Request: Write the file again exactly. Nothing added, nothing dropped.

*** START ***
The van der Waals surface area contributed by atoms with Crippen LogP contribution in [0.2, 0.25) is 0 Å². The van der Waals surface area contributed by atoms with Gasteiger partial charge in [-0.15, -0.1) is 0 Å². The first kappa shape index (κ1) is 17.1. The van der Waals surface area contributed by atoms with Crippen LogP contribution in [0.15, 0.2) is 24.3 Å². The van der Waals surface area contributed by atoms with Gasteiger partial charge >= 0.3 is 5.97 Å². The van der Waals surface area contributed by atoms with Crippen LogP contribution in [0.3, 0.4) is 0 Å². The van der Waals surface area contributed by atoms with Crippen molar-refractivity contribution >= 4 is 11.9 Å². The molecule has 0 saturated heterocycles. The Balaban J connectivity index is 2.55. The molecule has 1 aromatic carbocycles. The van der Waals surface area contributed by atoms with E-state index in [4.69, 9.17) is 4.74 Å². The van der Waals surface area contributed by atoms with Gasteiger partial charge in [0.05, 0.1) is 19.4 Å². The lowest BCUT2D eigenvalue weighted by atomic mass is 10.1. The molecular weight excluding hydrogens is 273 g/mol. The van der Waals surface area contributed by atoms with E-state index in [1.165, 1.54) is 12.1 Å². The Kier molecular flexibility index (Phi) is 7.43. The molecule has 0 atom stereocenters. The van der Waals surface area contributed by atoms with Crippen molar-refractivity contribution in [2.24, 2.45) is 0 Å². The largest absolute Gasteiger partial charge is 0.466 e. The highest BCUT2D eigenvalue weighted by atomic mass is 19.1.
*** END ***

The van der Waals surface area contributed by atoms with Crippen LogP contribution in [0.2, 0.25) is 0 Å². The van der Waals surface area contributed by atoms with Gasteiger partial charge in [-0.15, -0.1) is 0 Å². The first kappa shape index (κ1) is 17.1. The van der Waals surface area contributed by atoms with Crippen LogP contribution in [0.15, 0.2) is 24.3 Å². The van der Waals surface area contributed by atoms with Gasteiger partial charge >= 0.3 is 5.97 Å². The van der Waals surface area contributed by atoms with Crippen LogP contribution in [0.3, 0.4) is 0 Å². The van der Waals surface area contributed by atoms with Crippen molar-refractivity contribution >= 4 is 11.9 Å². The molecule has 0 saturated heterocycles. The Balaban J connectivity index is 2.55. The molecule has 1 aromatic carbocycles. The van der Waals surface area contributed by atoms with E-state index in [4.69, 9.17) is 4.74 Å². The van der Waals surface area contributed by atoms with Gasteiger partial charge in [0.05, 0.1) is 19.4 Å². The lowest BCUT2D eigenvalue weighted by atomic mass is 10.1. The molecular weight excluding hydrogens is 273 g/mol. The van der Waals surface area contributed by atoms with E-state index in [1.165, 1.54) is 12.1 Å². The Kier molecular flexibility index (Phi) is 7.43. The molecule has 0 atom stereocenters. The van der Waals surface area contributed by atoms with Crippen molar-refractivity contribution in [2.24, 2.45) is 0 Å². The largest absolute Gasteiger partial charge is 0.466 e. The highest BCUT2D eigenvalue weighted by atomic mass is 19.1.